Letter to Obama by NSBA’s President

April 17, 2012

Dear President Obama:

The night of your election, in Grant Park, you said, “I will listen to you especially when we disagree.” We are all committed to the best educational future for the children of America. Yet, as the nation prepares for the reauthorization of the Elementary and Secondary Education Act (ESEA), school board members and top educational thinkers overwhelming urge abandoning the current “command-and-control” federal educational oversight. America’s treasure lies in unleashing the creativity of our youth. Though well-intentioned, the current federal direction is ignoring and working against much of what we know about student motivation and achievement. Instead, the federal government should support local efforts to ignite curiosity, creative potential, and a drive for excellence among students and staff.

Throughout my presidency of the National School Boards Association, I have travelled to many states and written for our national journal and asked for input to this letter. School board members and educators across the country have contributed their thinking here. We share your sense of urgency: We must give every child, no matter their circumstances, the opportunity to excel. We must ensure high quality experiences so each child develops fully. Our major disagreement comes from how we go about this task.

We want for each American child the same things that you and Michelle want for Sasha and Malia—inspiration, aspiration, creativity. I know you don’t want an overemphasis on testing. I have heard you say it.  Experience in schools and communities, supported by research, tells us that relentlessly focusing on standardized tests erodes our national competitiveness and deadens curiosity and drive. Clearly, we need some testing to gauge student learning, and we have no problem with appropriate accountability. But we have swung to a far extreme that is significantly hurting children. “Students are numbing over testing for testing’s sake…. We can’t test this country into excellence.” (Sonny Savoie, LA)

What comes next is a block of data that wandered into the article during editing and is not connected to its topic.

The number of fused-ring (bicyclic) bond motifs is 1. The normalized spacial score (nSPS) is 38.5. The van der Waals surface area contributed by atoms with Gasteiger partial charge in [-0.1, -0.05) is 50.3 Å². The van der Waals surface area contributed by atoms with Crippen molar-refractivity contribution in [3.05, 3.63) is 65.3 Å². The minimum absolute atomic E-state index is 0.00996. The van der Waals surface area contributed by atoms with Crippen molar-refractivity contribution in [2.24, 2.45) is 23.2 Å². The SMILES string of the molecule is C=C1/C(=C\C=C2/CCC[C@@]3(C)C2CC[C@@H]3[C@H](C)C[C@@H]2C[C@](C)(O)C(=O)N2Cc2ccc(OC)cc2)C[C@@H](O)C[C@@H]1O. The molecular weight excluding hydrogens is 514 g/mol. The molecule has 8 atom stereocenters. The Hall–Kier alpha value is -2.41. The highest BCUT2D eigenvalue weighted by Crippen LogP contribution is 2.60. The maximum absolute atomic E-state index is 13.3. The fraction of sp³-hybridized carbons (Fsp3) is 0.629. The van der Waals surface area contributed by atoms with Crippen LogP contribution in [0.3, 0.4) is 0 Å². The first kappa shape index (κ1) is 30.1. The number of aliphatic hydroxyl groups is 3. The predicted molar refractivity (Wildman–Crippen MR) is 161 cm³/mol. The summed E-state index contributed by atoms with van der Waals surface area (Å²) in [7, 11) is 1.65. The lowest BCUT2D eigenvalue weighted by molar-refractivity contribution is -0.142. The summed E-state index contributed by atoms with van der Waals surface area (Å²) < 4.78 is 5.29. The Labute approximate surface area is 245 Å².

Other countries that traditionally focus on testing recognize the shortcomings of their systems and come to our shores to learn how we inspire a spirit of innovation. And decades of work by motivation theorists, such as Daniel Pink, help us understand why a focus on testing and standards may not cultivate the learners we want. Others have found that such narrow focus restricts our views of what is possible, and even causes unethical behavior, such as the rash of testing scandals here and abroad.

By contrast, Finnish schools are now “exemplars of many of the success indicators we … want to see in American schools. Achievement is consistently high. Students are self-motivated and engaged in their learning. Schools have wide latitude to decide on their own programs, and there are no intrusive sanctions.” (Jill Wynns, CA)

The focus on strict quantitative accountability has never worked for any organization, and it has not worked with No Child Left Behind and Race to the Top. Teachers are trying to meet the mandates of those programs and consequently “our children suffer and are not getting educated to their individual potential.” (Carolyne Brooks, IL) Teachers’ focus on tests is undermining their potential and initiative, making it more difficult to share a love of learning with their students.

Our students will never be first in the world on standardized tests. We never have come close. Nor is that something toward which we should aspire! We simply are not a compliant people willing to absorb facts without challenge. But we have had the most innovative workforce in the world (and now vie with Finland for that top position). Though intended to encourage equity, our current policy is, in fact, driving us toward mediocrity. Our students may be becoming better regurgitators, but what we need is excellent thinkers.